Street slips a disc

Vague sale prospects drop Polygram stock

NEW YORK — Uncertainty on Wall Street about the prospects for sale of Polygram Holdings sent Polygram’s stock price down slightly Tuesday and is keeping it well below the expected deal price, Wall Streeters said.

While Seagram Co. Ltd. is thought to be close to an agreement with Philips Electronics NV for the purchase of Polygram at a price of $10 billion to $11 billion, analysts said investors are wary of pushing up the price until a deal gets announced.

The $10 billion-to-$11 billion pricetag translates to a $60-a-share price for Polygram, roughly in line with most analyst valuations of the company. But Polygram stock closed down 37¢ to $51.75 Tuesday.

Lows and highs

Polygram stock has come up from a low of $43 before Philips declared last week it was reviewing its options for divestment of its 75%-owned subsidiary. But Polygram stock has also traded as high as $63 in the past year and analysts say a sale would likely have to be priced close to that level.

Wall Streeters say the doubts about the deal coming together explain the market’s reaction.

“You don’t know if there is going to be a deal or if it’s going to be stock. There is lots of uncertainties here,” Merrill Lynch analyst Jessica Reif Cohen said.

Philips’ declaration that it was reviewing its options is widely viewed on Wall Street as a sign that the Dutch electronics conglomerate has only one keen buyer for Polygram — Seagram. If Philips and Seagram can’t negotiate a deal, Wall Streeters said Philips’ options include buying the outstanding 25% of Polygram, bringing in a financial partner or taking a big cash dividend out of Polygram.

Question of structure

Investment bankers say even if Seagram and Philips agree on price, Seagram will have to spend some time figuring out the best structure to use. Sources say Seagram could use the acquisition of Polygram as a way to separate its beverage business from its entertainment business, a long-sought goal for many investors in Seagram.

Sources say Seagram could merge Universal Studios Inc. into Polygram and keep Polygram publicly traded. That would mean the public shareholders who now own 25% of Polygram’s outstanding stock could end up not getting bought out.

Wall Streeters say Polygram’s stock trading also reflects investors’ unhappy experience with the on-again, off-again Seagram-EMI Music Group’s takeover negotiations. Reports of Seagram’s renewed interest in EMI last month sent EMI’s stock price jumping, causing big losses for investors when EMI announced last week that the talks were off.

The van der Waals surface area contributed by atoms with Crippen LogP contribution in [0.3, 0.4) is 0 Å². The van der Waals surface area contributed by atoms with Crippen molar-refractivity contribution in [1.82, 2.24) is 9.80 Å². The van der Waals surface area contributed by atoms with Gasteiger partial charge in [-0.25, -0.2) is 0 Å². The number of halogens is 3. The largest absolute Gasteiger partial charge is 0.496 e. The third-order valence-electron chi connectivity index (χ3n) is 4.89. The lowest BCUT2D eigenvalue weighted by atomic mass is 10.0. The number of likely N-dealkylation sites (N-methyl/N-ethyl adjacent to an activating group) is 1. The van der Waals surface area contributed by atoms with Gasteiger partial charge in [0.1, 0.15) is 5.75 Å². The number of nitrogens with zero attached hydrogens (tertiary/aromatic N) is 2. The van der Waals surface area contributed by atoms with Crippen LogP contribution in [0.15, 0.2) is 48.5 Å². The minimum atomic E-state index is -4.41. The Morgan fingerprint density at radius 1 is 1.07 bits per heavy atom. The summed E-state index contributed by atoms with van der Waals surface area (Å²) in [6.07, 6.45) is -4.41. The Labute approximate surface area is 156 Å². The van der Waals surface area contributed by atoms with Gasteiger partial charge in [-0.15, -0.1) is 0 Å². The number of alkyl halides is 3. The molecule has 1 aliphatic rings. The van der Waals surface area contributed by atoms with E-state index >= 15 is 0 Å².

“People have been burned once,” one observer said. One takeover speculator said Tuesday he would wait until a deal was announced before buying into Polygram.

Rumors flying

Meanwhile rumors continue to circulate that Polygram CEO Alain Levy is trying to mount a management buyout, with French bank Societe Generale said to be backing him in the bid. But Wall Streeters downplay the likelihood of Levy proceeding, as he would likely need to raise $5 billion to $6 billion in equity to finance such a deal. Polygram declined comment.

Polygram last year had operating income of about $640 million from its music operations and an operating loss of about $53 million from its film side (although the film group made money in the fourth quarter). Bankers said this level of earnings could support debt of only about $4 billion.

But the deal is very doable for Seagram, which can cut costs by combining Polygram and Universal, analysts said. Schroders’ David Londoner estimates Seagram could find about $150 million in cost savings by merging the two companies.

Londoner said Polygram’s music side is worth about $10 billion, based on its earnings, while the strength of Polygram Filmed Entertainment’s catalog makes that business worth about $1 billion.

Additionally, he said, “There are probably some hidden assets in there that we are not focusing on,” which might raise the value of Polygram even further.

Seagram shares closed down 56¢ Tuesday to $42.56.